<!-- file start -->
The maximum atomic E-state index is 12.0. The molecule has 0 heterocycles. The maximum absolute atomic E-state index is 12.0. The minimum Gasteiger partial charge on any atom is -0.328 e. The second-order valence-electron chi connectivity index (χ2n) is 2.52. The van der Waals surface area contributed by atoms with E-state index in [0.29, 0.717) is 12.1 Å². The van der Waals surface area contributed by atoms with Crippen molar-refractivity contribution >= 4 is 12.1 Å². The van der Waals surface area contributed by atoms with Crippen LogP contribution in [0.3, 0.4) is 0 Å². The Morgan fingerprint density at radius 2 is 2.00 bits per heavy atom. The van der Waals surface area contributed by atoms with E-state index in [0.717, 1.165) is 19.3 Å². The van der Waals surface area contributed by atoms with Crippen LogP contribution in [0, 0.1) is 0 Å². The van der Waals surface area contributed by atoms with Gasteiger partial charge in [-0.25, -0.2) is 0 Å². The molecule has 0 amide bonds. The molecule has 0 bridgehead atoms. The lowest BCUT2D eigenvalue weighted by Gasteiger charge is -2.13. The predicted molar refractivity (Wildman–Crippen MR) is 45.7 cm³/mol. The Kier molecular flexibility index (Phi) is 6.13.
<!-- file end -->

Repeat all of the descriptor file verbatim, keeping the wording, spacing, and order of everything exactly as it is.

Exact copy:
The maximum atomic E-state index is 12.0. The molecule has 0 heterocycles. The maximum absolute atomic E-state index is 12.0. The minimum Gasteiger partial charge on any atom is -0.328 e. The second-order valence-electron chi connectivity index (χ2n) is 2.52. The van der Waals surface area contributed by atoms with E-state index in [0.29, 0.717) is 12.1 Å². The van der Waals surface area contributed by atoms with Crippen molar-refractivity contribution >= 4 is 12.1 Å². The van der Waals surface area contributed by atoms with Crippen LogP contribution in [0.3, 0.4) is 0 Å². The Morgan fingerprint density at radius 2 is 2.00 bits per heavy atom. The van der Waals surface area contributed by atoms with E-state index in [0.717, 1.165) is 19.3 Å². The van der Waals surface area contributed by atoms with Crippen LogP contribution in [0, 0.1) is 0 Å². The van der Waals surface area contributed by atoms with Gasteiger partial charge in [-0.25, -0.2) is 0 Å². The molecule has 0 amide bonds. The molecule has 0 bridgehead atoms. The lowest BCUT2D eigenvalue weighted by Gasteiger charge is -2.13. The predicted molar refractivity (Wildman–Crippen MR) is 45.7 cm³/mol. The Kier molecular flexibility index (Phi) is 6.13.